Should we rethink our school building project?

Hello, fellow Actonians! Are you all surviving the Coronavirus lockdown? I for one can't wait for this crisis to abate.

Our economy has suffered a great blow and we have yet to see fully how it will negatively affect us all, from the personal level to the town, state, and federal government, as well as the private sector and the stock market. There are many unknowns out there that were not present just five or six months ago.

Last year, our Town approved a new "Triplet School" to replace Douglas and Gates elementary, and to expand our kindergarten and pre-K offerings. This project will be partly state-funded and will result in a brand new, very expensive elementary school building constructed in the Gates parking lot and field with the Gates School remaining open during construction. Eventually, the plan is to shut down Gates and Douglas to replace these two buildings that are well past their prime.

The project will result in a "debt exclusion" proposition 2 1/2 override, adding approx. $500 per year to the average single-family (ASF) property tax bill, on top of our regular yearly increases. I estimated the ASF bill will exceed $15,000 per year within just a few more years. This will make Acton less competitive and our taxes much more of a burden for the typical family living here.

Acton has also become less desirable just compared to our neighbor and school-partner, the town of Boxborough. We used to have essentially the same property tax rates, but since the full regionalization of the school system, Acton has been subsidizing Boxborough and it has resulted in a much lower tax rate and ASF property tax bill in Boxborough than in Acton.

As our ASF property tax bill begins to approach $15,000 per year, we are starting to see our rates getting closer and closer to far-wealthier towns like Concord and Lexington, which currently have ASF tax bills around $15,000 (see https://dlsgateway.dor.state.ma.us/reports/rdPage.aspx?rdReport=Community_Comparison_Report).

However, because their home values are so much higher than Acton's, the tax rate in Concord and Lexington is much lower. What this means is that home buyers can pick a better community if they get a smaller house or one that needs some work. If a home buyer spends, say, $600,000 on a house, they will have a lower tax bill in Concord, Lexington, or Boxborough than in Acton. So here is the question: in a period of great economic distress, is this a community that will continue to attract home buyers looking for a good school system like we have in the past?

Acton's residential property tax rate: 19.24
Boxborough: 16.72 (fairly flat last four years, unlike Acton's)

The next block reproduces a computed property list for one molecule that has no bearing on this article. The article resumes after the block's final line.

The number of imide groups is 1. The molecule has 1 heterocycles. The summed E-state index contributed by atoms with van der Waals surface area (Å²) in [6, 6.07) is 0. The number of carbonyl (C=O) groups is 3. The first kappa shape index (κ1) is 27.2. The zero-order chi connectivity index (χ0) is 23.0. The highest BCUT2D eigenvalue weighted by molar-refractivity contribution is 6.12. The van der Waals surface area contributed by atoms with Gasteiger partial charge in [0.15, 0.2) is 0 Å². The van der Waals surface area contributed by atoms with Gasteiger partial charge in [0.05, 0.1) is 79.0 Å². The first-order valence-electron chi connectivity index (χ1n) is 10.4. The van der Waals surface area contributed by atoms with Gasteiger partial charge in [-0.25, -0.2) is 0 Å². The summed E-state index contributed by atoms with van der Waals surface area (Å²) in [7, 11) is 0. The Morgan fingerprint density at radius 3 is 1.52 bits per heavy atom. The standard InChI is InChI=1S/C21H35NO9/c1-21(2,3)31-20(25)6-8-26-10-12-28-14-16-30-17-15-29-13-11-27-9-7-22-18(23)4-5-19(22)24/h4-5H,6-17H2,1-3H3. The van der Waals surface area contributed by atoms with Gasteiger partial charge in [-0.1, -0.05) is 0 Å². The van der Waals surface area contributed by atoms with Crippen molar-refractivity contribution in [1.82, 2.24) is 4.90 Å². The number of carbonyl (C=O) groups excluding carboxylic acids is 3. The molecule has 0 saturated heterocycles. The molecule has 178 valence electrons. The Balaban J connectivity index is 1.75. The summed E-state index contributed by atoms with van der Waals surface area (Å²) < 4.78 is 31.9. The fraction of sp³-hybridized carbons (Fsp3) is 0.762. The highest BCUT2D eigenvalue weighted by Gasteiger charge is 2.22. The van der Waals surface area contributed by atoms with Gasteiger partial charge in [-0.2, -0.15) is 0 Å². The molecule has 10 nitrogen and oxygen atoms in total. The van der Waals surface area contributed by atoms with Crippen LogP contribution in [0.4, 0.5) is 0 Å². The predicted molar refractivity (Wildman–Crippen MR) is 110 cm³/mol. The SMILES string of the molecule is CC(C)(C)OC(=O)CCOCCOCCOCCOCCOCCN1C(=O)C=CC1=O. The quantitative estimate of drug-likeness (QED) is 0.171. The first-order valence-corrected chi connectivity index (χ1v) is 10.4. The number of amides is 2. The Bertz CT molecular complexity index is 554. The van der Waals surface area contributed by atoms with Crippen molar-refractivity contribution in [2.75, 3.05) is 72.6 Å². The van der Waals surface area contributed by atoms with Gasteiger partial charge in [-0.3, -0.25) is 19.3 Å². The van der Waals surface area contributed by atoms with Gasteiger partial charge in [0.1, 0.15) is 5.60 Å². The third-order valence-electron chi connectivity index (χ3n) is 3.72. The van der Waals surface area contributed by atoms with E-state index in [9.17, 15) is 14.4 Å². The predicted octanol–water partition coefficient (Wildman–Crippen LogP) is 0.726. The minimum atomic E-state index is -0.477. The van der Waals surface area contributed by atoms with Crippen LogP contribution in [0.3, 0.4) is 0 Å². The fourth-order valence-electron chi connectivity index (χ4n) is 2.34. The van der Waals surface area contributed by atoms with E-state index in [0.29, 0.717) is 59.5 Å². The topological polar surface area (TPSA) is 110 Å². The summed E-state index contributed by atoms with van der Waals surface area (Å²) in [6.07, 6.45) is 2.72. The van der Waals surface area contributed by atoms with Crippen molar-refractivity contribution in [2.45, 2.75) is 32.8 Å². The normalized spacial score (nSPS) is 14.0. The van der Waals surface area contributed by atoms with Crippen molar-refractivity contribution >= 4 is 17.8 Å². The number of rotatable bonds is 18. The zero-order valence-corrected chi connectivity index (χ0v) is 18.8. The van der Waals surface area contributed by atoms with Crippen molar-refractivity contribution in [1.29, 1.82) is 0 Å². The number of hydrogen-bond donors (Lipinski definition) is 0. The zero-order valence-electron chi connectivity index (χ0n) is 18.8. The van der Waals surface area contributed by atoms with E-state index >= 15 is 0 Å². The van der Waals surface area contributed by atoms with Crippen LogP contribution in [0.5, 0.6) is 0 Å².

Concord, 14.23
Lexington, 14.05

These facts were all true prior to the Coronavirus, and now things are going to get much more complicated. Will the state follow through on its annual state aid for our town and school budgets? Will Acton's tax revenues decline as the economy contracts, at least temporarily? Will Actonians who have lost their jobs, been downsized, or had their business suffer or close be able to afford close to $15,000 per year just in property taxes? Could the lockdown's eventual end result in a home-selling spree and will future home buyers still be willing to pay our tax rates to access our school system which may also be negatively affected?

The economy may take several years to fully recover. Will young adults delay getting married, having children, or have fewer children? Such population trends are instrumental in estimating future school enrollments and our Triplet School project assumes our school population at least remains stable. What if it drops and we no longer need a Triplet School?

In my research against the project last year, I discovered what appeared to be some fudging of enrollment projections. I won't repeat the information again, but for those who want to review it, my summary article is here: http://www.actonforum.com/blogs/allenn/feeling-sorry. In my opinion, the case for higher elementary school enrollments is quite dubious and perhaps even fraudulent. This alone should have triggered a review of the project by the Finance or School Committee.

Could Massachusetts, a high-tax state, see a general population decline as people leave the area to seek employment and a lower cost-of-living? Will the state try to raise tax revenues thereby accelerating this trend?

I was opposed to this school-building project because I felt that we could build a single-school, consolidate our elementary-school administrations into five schools instead of six, and use the savings to pay the new-school-building bond. In essence, this efficiency would allow us to build a single-school building for free. And with these new challenges becoming apparent, saving money might be a lot more important to the future of the town than anyone realized. The case to halt the current project and rethink it has become much stronger.



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